In Malcolm Gladwell’s book, Outliers, he details several examples of successful people who have invested 10,000 hours or more to their profession. Each of us has our own gifts and there are no overnight successes. My nephew, Kadir Nelson is an award-winning illustrator ( and he started drawing at the age of three and never stopped. During his formative years, he worked entirely on his art. He logged well over 10,000 hours before he headed off to college. As a college student, he was selling his original artwork and doing work for Nike! Even today he is consistently putting in the time to make sure that all of his work meets his standards of high quality.

In building your team of high performers, you must set the example of putting in a quality workday! Your team will follow your example of putting in a quality workday. Even if you are currently not managing anyone it is essential that you set your personal work standards very high. No matter what your position is in your company, you want to make sure that you are giving it your best effort everyday. As you ascend the corporate ladder or launch your own business, it is imperative that you bring your “A” effort and set the standard for excellence.

Remember, any significant endeavor will require an extraordinary and consistent effort (hard work)! The benefits of the hard work will result in the following benefits:
➢ Position yourself for better raises and promotions
➢ Great work self satisfaction
➢ Leadership position within your company
➢ Your day flies by
➢ Happy co-workers and customers
➢ Positive working environment

Take control of your life and career by establishing a new PMA (positive mental attitude) towards your work and career. Establishing personal productivity goals to stand out from your colleagues and competitors will ensure that you are on the right track to true Professional Growth and Profit!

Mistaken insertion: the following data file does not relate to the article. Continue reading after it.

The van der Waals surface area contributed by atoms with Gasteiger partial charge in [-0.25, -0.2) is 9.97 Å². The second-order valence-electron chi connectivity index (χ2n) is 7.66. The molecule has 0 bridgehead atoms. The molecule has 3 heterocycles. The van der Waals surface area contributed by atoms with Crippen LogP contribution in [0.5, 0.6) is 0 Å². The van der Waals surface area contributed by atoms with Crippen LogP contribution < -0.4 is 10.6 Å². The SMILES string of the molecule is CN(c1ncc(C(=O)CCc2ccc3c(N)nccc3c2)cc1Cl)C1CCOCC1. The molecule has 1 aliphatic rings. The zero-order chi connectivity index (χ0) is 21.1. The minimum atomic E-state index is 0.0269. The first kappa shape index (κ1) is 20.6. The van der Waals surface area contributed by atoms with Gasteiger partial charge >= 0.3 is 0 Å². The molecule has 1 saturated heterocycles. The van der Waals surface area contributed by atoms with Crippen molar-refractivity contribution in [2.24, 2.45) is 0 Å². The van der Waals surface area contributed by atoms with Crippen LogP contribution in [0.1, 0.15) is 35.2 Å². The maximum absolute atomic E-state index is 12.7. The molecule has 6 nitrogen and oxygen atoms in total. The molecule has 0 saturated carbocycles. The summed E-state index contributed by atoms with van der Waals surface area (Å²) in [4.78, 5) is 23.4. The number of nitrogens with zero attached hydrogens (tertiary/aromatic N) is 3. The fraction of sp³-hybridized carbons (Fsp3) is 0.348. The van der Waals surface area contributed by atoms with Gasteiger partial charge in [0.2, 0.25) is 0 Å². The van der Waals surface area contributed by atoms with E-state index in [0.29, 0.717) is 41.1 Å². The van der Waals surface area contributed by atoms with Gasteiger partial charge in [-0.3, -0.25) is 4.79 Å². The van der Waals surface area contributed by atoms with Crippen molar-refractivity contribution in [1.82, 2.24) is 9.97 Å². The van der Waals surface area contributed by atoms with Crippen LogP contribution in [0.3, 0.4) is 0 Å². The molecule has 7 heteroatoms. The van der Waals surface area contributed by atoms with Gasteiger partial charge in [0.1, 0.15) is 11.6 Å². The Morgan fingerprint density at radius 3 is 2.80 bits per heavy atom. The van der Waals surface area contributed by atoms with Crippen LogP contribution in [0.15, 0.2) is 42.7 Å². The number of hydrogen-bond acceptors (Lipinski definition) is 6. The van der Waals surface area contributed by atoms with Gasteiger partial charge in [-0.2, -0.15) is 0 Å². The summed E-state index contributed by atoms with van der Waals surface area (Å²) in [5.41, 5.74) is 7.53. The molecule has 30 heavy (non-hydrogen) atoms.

Best Practices For A Successful Sales Organization – Establish a sale process!

April 1, 2013

Recently my great industry friend and Scholarly Kitchen editor, Rick Anderson shared his views on “Six Key Mistakes Sales Representatives Are Making”  I have known Rick for most of my 11-year tenure at Elsevier as the Sr. VP of Sales and Marketing for the Americas.  After getting to know Rick, I came to respect him and his opinions as to how our account managers should interact with the library community.  I respected him so much that I invited him to be our keynote speaker at our annual Sales Kick Off meeting back in January 2007.  So, you will hopefully understand that I have a unique perspective about Rick’s background and expertise on this subject.  I thought it would be useful to share with you my views on the “Best Practices Your Reps Should Use” as it relates to their every day interactions with the library community.

This article on the “Best Practices” is based on my collective experience and represents one of the many best practices that exists.  Creating a high performing sales team requires consistent training and performance management.   The best practice detailed in this article will give you a great start to a high performing sales organization.